Bad for those individuals but good for the Country generally. I think we have too many civil servants already. Less is always better, less tax for me. Knowning a bit of how the government recruits, I dated a recruitment agent from a popular high street agency. The government fiddles figures. It fires these people to replace them with temps who are in fact perms but at twice the cost....

Share this post


Link to post
Share on other sites
Bad for those individuals but good for the Country generally. I think we have too many civil servants already. Less is always better, less tax for me. Knowning a bit of how the government recruits, I dated a recruitment agent from a popular high street agency. The government fiddles figures. It fires these people to replace them with temps who are in fact perms but at twice the cost....

HHAHHAHAHAHHAH

Not a frigging chance.

Share this post


Link to post
Share on other sites

what they don't say is that the DWP is already outsourced to EDS. Well all the infrastructure IT and the "meat" of it is. With the results that we all know.

EDS, End in Deep Shit.

(one of the mottos when I used to work there)

Share this post


Link to post
Share on other sites
NEWS ALERT

12,000 paper shufflers to march to Downing street .

Is that where the last Jobcentre is?

Guess it gives gordo somewhere to hang out in May.

Share this post


Link to post
Share on other sites
Off balance sheet accounting...like a SIV conduit for employment

We all know what happens to such 'miracles'!

It's the same in 80% of the private or public sector. Accounting tricks, smoke and mirrors. Nothing more.

Share this post


Link to post
Share on other sites

Over the past ten years, one or other of my children has at some time had to use Connections and/or the Jobcentre. Both proved utterly useless in providing employment and/or careers advice. The private sector couldn't help but make a better fist of it.

Also, one of my girls worked for Jobcentre for a year - she was appalled by the laxity and lack of motivation on the part of their employment advisers. In contrast, one of my boys worked for Reed Employment - the difference in attitude couldn't have been more striking. Imo, it's high time that the private sector took over the job of getting people back to work.

Share this post


Link to post
Share on other sites
Over the past ten years, one or other of my children has at some time had to use Connections and/or the Jobcentre. Both proved utterly useless in providing employment and/or careers advice. The private sector couldn't help but make a better fist of it.

Also, one of my girls worked for Jobcentre for a year - she was appalled by the laxity and lack of motivation on the part of their employment advisers. In contrast, one of my boys worked for Reed Employment - the difference in attitude couldn't have been more striking. Imo, it's high time that the private sector took over the job of getting people back to work.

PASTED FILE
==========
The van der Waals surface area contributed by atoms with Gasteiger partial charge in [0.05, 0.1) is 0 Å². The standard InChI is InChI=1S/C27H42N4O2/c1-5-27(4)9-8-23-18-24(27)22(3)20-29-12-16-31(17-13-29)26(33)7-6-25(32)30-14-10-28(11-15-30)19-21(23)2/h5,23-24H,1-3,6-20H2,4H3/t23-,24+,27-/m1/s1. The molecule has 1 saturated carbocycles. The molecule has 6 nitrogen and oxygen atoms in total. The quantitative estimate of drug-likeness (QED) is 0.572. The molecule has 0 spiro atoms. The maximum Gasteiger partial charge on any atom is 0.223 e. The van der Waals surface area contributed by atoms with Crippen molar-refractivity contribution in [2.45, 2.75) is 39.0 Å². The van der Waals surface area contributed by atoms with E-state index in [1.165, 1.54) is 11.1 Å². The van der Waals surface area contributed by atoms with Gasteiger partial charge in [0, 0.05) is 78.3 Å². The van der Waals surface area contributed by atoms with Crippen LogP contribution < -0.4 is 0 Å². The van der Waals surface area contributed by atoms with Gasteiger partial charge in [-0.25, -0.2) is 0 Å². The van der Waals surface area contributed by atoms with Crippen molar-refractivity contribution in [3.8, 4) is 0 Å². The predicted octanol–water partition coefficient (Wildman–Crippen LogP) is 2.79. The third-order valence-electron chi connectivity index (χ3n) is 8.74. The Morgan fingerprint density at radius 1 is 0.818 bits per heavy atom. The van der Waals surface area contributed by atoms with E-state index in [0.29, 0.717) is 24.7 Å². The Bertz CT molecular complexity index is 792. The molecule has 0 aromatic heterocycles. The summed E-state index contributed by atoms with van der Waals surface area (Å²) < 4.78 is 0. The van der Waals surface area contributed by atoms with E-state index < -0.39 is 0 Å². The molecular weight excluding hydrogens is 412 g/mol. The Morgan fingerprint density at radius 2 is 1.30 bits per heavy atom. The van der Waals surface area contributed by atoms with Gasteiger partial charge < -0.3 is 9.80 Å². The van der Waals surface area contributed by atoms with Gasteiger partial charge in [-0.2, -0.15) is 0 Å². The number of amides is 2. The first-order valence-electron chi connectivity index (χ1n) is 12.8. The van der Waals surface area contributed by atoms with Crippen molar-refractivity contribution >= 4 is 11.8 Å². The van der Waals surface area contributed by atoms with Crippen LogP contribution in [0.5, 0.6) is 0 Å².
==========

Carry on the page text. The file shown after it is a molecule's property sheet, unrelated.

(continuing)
Private sector agencies have the advantage that people coming through the doors are generally employable, send them some long-term unemployed and I wonder how well they (or anyone) would do... :ph34r:

Share this post


Link to post
Share on other sites

12k job losses over three years. I'm sure that double that number will be created in other parts of Central Government over the same time period. Labour's union paymasters would never have let this happen otherwise.

Share this post


Link to post
Share on other sites

Join the conversation

You can post now and register later. If you have an account, sign in now to post with your account.

Guest
Reply to this topic...

×   Pasted as rich text.   Paste as plain text instead

  Only 75 emoji are allowed.

×   Your link has been automatically embedded.   Display as a link instead

×   Your previous content has been restored.   Clear editor

×   You cannot paste images directly. Upload or insert images from URL.

Loading...

  • Recently Browsing   0 members

    No registered users viewing this page.

  • 297 Brexit, House prices and Summer 2020

    1. 1. Including the effects Brexit, where do you think average UK house prices will be relative to now in June 2020?


      • down 5% +
      • down 2.5%
      • Even
      • up 2.5%
      • up 5%



×
×
  • Create New...

Important Information

We have placed cookies on your device to help make this website better. You can adjust your cookie settings, otherwise we'll assume you're okay to continue.